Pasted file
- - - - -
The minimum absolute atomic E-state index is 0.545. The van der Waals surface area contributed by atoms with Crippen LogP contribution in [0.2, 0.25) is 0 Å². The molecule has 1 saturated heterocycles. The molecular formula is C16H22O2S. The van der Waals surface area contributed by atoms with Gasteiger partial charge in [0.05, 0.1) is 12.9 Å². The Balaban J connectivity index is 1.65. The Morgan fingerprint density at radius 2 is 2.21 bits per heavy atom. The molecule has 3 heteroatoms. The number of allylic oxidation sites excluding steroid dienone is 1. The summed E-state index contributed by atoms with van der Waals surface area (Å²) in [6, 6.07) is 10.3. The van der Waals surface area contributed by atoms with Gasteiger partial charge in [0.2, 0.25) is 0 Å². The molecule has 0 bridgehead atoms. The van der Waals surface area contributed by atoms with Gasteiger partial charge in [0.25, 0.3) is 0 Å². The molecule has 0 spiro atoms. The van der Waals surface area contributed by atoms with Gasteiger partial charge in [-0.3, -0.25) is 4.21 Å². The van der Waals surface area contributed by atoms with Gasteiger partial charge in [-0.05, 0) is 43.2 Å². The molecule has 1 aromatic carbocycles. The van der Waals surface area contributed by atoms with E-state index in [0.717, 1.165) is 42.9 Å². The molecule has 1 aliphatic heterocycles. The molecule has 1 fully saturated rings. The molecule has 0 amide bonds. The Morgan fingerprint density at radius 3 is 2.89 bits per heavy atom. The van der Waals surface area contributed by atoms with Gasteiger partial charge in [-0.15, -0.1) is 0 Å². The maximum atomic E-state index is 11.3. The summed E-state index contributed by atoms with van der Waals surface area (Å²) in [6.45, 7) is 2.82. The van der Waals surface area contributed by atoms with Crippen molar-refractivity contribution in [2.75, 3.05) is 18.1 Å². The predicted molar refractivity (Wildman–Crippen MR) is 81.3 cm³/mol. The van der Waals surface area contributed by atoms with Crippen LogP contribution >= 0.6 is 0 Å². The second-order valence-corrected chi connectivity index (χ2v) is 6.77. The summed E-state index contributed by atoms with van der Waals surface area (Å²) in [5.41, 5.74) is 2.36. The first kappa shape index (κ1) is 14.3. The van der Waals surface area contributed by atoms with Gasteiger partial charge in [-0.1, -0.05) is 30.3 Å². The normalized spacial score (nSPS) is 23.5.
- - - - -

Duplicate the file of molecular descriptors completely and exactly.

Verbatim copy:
The minimum absolute atomic E-state index is 0.545. The van der Waals surface area contributed by atoms with Crippen LogP contribution in [0.2, 0.25) is 0 Å². The molecule has 1 saturated heterocycles. The molecular formula is C16H22O2S. The van der Waals surface area contributed by atoms with Gasteiger partial charge in [0.05, 0.1) is 12.9 Å². The Balaban J connectivity index is 1.65. The Morgan fingerprint density at radius 2 is 2.21 bits per heavy atom. The molecule has 3 heteroatoms. The number of allylic oxidation sites excluding steroid dienone is 1. The summed E-state index contributed by atoms with van der Waals surface area (Å²) in [6, 6.07) is 10.3. The van der Waals surface area contributed by atoms with Gasteiger partial charge in [0.2, 0.25) is 0 Å². The molecule has 0 bridgehead atoms. The van der Waals surface area contributed by atoms with Gasteiger partial charge in [0.25, 0.3) is 0 Å². The molecule has 0 spiro atoms. The van der Waals surface area contributed by atoms with Gasteiger partial charge in [-0.3, -0.25) is 4.21 Å². The van der Waals surface area contributed by atoms with Gasteiger partial charge in [-0.05, 0) is 43.2 Å². The molecule has 1 aromatic carbocycles. The van der Waals surface area contributed by atoms with E-state index in [0.717, 1.165) is 42.9 Å². The molecule has 1 aliphatic heterocycles. The molecule has 1 fully saturated rings. The molecule has 0 amide bonds. The Morgan fingerprint density at radius 3 is 2.89 bits per heavy atom. The van der Waals surface area contributed by atoms with Gasteiger partial charge in [-0.15, -0.1) is 0 Å². The maximum atomic E-state index is 11.3. The summed E-state index contributed by atoms with van der Waals surface area (Å²) in [6.45, 7) is 2.82. The van der Waals surface area contributed by atoms with Crippen molar-refractivity contribution in [2.75, 3.05) is 18.1 Å². The predicted molar refractivity (Wildman–Crippen MR) is 81.3 cm³/mol. The van der Waals surface area contributed by atoms with Crippen LogP contribution >= 0.6 is 0 Å². The second-order valence-corrected chi connectivity index (χ2v) is 6.77. The summed E-state index contributed by atoms with van der Waals surface area (Å²) in [5.41, 5.74) is 2.36. The first kappa shape index (κ1) is 14.3. The van der Waals surface area contributed by atoms with Gasteiger partial charge in [-0.1, -0.05) is 30.3 Å². The normalized spacial score (nSPS) is 23.5.